organised repairs and hired a company to
clean the whole house and get rid of the vermin.
George was much happier. He was able to
take up voluntary work and returned to education to re-establish
his legal skills
- Compulsive Hoarding and OCD: two distinct
disorders? Saxena S. American Journal of Psychiatry,
- Hoarding behaviour: building up the ‘R
factor’. Gaston RL, Kiran-Imran F, Hassiem F, Vaughan
J. Advances in Psychiatric Treatment,
- Obsessive-compulsive disorder: Core
interventions in the treatment of obsessive-compulsive disorder and
body dysmorphic disorder CG31. National Institute for Health
and Care Excellence, 2005.
- Treatment of Compulsive Hoarding.
Saxena S, Maidment KM. Treatment of Compulsive Hoarding. Journal of
Clinical Psychology, 2004; 60:1143-54.
Hoarding and how to approach it – guidance for Environmental Health
Officers and others.
Holroyd S, Price H. Chartered Institute
of Environmental Health, revised 2012.
A review of hoarding and its impact from an
environmental health perspective.
OCD Action: A
charity that provides support and information for those with OCD
and hoarding, and their families and carers.
OCD-UK: A charity that
provides support and information for those with OCD and their
families and carers.
Triumph over OCD and
Phobia: A charity which runs a network of self-help
therapy groups for people with OCD and other anxiety disorders.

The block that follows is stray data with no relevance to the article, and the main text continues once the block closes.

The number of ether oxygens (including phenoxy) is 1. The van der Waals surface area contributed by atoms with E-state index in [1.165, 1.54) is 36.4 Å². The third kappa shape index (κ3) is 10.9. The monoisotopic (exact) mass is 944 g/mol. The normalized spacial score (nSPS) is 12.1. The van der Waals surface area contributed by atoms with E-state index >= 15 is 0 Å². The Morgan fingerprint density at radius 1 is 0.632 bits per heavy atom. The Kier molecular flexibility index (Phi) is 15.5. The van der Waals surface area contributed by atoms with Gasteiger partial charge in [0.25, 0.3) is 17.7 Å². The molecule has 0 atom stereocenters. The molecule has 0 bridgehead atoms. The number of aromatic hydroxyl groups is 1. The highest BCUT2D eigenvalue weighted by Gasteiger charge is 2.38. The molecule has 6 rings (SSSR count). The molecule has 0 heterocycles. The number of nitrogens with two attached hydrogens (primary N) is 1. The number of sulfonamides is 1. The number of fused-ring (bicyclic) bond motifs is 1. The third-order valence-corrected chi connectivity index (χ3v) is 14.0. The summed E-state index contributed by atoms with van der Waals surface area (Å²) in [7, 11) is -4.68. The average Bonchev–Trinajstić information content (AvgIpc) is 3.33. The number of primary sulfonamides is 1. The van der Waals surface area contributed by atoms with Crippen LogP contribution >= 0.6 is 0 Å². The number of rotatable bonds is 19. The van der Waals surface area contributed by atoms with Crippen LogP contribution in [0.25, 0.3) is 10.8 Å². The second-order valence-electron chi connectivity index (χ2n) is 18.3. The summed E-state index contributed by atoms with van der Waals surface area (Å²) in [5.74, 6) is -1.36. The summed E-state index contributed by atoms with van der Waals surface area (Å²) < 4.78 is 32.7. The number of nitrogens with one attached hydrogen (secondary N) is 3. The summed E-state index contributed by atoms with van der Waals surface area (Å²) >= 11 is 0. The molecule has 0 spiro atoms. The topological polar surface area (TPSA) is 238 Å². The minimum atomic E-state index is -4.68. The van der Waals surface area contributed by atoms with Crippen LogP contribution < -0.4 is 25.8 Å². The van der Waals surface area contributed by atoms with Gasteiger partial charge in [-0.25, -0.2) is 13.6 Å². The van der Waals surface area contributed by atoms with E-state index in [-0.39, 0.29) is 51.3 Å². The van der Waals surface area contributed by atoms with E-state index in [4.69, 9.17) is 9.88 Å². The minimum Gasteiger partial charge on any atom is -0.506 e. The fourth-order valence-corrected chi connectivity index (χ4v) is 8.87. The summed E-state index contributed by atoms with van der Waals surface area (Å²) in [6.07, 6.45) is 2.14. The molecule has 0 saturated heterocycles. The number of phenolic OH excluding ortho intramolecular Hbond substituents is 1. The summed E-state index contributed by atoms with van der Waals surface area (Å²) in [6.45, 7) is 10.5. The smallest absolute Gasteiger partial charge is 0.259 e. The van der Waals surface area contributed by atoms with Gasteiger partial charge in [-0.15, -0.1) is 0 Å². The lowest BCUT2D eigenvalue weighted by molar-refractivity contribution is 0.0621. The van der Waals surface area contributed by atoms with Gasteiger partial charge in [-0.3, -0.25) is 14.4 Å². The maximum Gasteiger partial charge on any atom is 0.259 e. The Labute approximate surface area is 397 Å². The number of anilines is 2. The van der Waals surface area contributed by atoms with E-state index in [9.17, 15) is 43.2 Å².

This leaflet was produced by the Royal College of Psychiatrists
Public Education Editorial Board.
Series Editor: Dr Philip Timms
Authors: Karen Smith, Dr Lynne Drummond, Dr Suhana Ahmed
and Dr Jim Bolton
This leaflet reflects the best available evidence available at
the time of writing.
© April 2014. Due for review: April 2016. Royal College of
Psychiatrists. This leaflet may be downloaded, printed out,
photocopied and distributed free of charge as long as the Royal
College of Psychiatrists is properly credited and no profit gained
from its use. Permission to reproduce it in any other way must be
obtained from firstname.lastname@example.org.
The College does not allow reposting of its leaflets on other
sites, but allows them to be linked directly.
For a catalogue of public education materials or copies of our
leaflets contact: Leaflets Department
Royal College of Psychiatrists, 21 Prescot
Street, London E1 8BB, Telephone: 020 3701
The Royal College of
Psychiatrists is a charity registered in England (228636) and in
Please note that we are unable to offer advice on individual cases. Please see our
advice on getting help.
Please answer the following questions and press 'submit' to send your answers OR
E-mail your responses to email@example.com
On each line, click on the mark which most closely reflects how you feel about the
statement in the left hand column.
Your answers will help us to make this leaflet more useful - please try to rate
Did you look at this leaflet because you are a (maximum of 2 categories please):
Age group (please tick correct box)